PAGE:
The Token Teacher
I have a friend whose developmentally delayed adult son has a job at a local grocery. One of his regular tasks is collecting the grocery carts scattered around the parking lot and taking them back to the entrance of the store. He enjoys having a real job, and takes pride in getting those carts back quickly and competently. The grocery chain hired an efficiency expert to teach employees how to standardize their daily routines, to work economically. The experts took this young man out to the parking lot and showed him the diagram and sweep pattern they had decided would most swiftly and effectively clear the parking lot and get carts back into circulation. The young man was troubled and confused--why would they ask him to follow a diagram? It made no sense. He'd been bringing the carts back efficiently for years--but they wanted him to start at the far corner of the lot and methodically traipse over areas that were rarely used. He kept saying: But that's not where the carts are!
For all of the education critics currently pointing out that teaching, duh, is not rocket science, you wouldn't know it from the current Race to Standardize going on in policy world. Is teaching a cake job that requires little more than a boatload of acquired knowledge, enthusiasm and a knack for working with kids? Or is it serious intellectual work requiring deep understanding of learning standards, curriculum development, valid formative and summative assessments, age- appropriate pedagogical design and 21st century skills?
The Obama ED folks certainly seem to think good teaching is the key to improving our low-performing schools, since they're convinced that one strategy to turn around a low-performing school is firing an arbitrary percentage of the teachers. States are now leaping on the Common Core standards wagon, hoping to earn backpats and money from the feds, who have also sent a big chunk of cash to multi-state consortia creating common assessments aligned with the standards. Is it essential for a good teacher--the kind of teacher who will raise achievement in tough schools--to have fluent mastery of these common standards, assessments, curriculum benchmarks, 21st century skills, and so on...? Apparently, yes.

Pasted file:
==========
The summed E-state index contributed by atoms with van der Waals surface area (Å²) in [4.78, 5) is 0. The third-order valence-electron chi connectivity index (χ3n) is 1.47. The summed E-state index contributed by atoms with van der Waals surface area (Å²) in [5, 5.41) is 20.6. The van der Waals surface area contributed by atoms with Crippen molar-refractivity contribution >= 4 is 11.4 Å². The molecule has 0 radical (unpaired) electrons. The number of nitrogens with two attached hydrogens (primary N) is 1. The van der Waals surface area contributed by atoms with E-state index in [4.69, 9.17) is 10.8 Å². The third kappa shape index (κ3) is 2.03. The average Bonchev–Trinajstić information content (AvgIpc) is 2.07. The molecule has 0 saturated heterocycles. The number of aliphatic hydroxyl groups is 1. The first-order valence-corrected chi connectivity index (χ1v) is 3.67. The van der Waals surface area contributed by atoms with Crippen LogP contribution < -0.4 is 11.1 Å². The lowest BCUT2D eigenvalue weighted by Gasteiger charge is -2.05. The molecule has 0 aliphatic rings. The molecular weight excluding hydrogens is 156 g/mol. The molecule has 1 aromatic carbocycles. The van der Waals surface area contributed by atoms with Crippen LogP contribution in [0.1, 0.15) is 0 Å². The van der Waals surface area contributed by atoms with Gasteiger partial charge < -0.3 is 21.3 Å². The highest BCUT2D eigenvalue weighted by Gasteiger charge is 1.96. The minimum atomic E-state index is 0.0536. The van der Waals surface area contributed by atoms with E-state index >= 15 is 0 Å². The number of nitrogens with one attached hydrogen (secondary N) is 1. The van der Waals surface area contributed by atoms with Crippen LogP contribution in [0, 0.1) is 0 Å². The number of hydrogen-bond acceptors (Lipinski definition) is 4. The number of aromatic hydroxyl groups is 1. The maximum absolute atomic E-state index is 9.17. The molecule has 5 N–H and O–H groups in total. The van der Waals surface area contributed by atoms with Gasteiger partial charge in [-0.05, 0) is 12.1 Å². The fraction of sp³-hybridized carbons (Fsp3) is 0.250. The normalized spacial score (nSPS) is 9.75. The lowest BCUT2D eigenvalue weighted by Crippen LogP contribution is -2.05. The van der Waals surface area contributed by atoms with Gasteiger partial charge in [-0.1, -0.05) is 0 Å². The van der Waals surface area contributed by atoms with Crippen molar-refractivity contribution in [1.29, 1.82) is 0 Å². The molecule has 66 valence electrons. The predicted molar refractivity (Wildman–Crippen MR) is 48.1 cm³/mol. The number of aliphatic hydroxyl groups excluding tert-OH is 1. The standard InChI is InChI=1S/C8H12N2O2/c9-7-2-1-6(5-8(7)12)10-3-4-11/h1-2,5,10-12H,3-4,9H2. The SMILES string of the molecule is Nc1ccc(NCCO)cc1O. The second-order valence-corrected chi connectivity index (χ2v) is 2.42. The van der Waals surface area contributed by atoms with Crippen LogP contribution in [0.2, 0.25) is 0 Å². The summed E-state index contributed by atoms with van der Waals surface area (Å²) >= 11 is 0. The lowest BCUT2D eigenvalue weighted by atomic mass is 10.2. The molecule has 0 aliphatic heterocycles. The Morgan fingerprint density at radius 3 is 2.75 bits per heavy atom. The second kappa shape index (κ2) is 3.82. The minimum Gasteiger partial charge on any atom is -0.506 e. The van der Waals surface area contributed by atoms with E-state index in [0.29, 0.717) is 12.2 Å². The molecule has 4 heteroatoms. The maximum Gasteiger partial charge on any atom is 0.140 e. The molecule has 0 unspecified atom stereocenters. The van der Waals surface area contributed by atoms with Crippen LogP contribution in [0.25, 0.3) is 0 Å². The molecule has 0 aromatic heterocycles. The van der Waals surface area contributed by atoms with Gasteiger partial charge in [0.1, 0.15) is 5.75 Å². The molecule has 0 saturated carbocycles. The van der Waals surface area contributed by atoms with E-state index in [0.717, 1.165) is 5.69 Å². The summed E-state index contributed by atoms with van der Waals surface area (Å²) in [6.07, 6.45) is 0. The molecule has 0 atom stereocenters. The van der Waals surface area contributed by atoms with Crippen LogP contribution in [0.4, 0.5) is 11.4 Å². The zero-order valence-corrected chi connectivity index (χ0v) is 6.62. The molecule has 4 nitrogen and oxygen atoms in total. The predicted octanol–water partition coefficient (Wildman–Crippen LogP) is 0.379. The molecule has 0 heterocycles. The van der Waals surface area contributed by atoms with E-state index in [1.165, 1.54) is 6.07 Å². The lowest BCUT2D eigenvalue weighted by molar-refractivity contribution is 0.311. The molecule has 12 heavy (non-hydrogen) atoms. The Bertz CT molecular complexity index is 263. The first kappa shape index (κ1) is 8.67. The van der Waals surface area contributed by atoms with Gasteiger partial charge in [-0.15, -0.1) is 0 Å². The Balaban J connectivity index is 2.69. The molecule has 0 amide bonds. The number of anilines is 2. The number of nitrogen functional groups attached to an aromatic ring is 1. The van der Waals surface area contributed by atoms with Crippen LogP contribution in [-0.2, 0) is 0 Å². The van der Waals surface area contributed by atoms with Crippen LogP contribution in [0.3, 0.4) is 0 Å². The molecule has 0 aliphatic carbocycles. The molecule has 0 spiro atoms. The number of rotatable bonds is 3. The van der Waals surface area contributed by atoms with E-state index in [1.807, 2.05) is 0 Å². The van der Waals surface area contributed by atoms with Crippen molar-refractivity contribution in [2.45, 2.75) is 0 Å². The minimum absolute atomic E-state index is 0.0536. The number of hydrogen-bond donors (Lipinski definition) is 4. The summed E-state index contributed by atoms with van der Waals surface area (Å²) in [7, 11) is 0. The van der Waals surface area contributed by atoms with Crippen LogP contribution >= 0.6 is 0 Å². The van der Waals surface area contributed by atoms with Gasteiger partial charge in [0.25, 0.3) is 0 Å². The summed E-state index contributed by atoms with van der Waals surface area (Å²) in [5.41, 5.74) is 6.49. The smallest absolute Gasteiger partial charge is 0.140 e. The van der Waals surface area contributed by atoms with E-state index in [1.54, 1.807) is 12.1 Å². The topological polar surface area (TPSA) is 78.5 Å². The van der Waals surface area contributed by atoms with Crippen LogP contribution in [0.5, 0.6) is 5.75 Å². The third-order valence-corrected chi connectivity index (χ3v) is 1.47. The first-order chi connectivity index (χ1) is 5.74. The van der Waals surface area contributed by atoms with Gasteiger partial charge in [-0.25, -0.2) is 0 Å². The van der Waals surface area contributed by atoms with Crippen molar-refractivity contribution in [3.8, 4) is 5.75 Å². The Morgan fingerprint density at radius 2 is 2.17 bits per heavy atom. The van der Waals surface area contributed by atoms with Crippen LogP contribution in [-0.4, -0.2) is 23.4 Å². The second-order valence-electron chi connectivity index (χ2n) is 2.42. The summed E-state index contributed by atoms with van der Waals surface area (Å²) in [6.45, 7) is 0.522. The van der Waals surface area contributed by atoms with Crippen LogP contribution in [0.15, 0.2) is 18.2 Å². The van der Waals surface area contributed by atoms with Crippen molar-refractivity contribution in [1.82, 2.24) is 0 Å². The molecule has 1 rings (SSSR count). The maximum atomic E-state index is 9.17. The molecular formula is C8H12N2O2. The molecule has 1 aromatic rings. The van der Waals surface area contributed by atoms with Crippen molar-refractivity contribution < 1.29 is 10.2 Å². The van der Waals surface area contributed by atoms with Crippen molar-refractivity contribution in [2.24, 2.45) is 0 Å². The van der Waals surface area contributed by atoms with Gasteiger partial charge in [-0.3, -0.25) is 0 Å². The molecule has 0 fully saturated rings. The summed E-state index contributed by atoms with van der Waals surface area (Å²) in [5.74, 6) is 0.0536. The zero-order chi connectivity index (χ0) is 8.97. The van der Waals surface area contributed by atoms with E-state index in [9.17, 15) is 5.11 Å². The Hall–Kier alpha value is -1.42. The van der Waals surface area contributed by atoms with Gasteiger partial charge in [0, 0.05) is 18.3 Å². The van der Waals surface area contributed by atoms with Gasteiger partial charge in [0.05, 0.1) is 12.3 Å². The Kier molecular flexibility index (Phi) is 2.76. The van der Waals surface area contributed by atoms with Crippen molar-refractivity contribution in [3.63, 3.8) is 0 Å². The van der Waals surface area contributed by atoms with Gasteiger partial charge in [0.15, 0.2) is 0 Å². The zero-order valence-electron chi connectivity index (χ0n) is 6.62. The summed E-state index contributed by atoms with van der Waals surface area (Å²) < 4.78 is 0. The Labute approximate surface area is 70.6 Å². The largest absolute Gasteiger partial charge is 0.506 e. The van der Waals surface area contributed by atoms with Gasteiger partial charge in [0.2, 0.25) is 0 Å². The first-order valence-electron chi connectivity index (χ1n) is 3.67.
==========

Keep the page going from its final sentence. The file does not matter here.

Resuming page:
So here's what I want to know: Why is all this critically important work--the intellectual framework and the professional heart of teaching--being done by people who are not K-12 teachers? Isn't this analogous to the grocery store parking lot, with outside experts defining the content and the tasks? Who is there to tell them where the grocery carts are?
Most educational task forces these days are including an award-winning teacher or two on their blue-ribbon panels. Teachers provide context, the rationale goes: they can give examples from the classroom, review instruction and assessment design for developmental levels, and gosh, doesn't their name look good in the preface of the hundred-page glossy-cover report? Almost as if they were present at the conception and critical to the work.
There aren't any big initiatives currently in development--the Common Core standards and proposed accompanying assessments spring to mind here--where teachers are leading the work. The funded assessment-consortia proposals allow for teachers in "validity check" roles--after the standards, benchmarks and assessments are written. There's a lot of happy talk about teacher "involvement," but in the end, teachers and their work are targets of the reform, a trickle-down pattern familiar to generations of classroom practitioners.
Here's a quote on historical turning points from Gail Collins:
We always need to remember that behind almost every great moment in history, there are heroic people doing really boring and frustrating things for a prolonged period of time.
If we want to invest in a highly skilled teaching force, perhaps it's time to stop positioning teachers as drop-in observers who should be grateful for the chance to "represent" their peers in important decision-making bodies. Enough with the boring and frustrating process of trying to get teachers to the table.
This should be teachers' core work. Teachers should be at the head of the table, calling the meeting. The more professional responsibilities we take off teachers' plates, to standardize and homogenize, the more teachers' professional judgment is weakened.
I'm perfectly willing to admit that teachers need guiding frameworks, benchmarks and exemplars, and ongoing learning around creating curriculum. But they are the policy enactors--the people whose careers and moral purpose depends on student success--so they need some measure of control and power.
Because they're the ones who know where the carts are.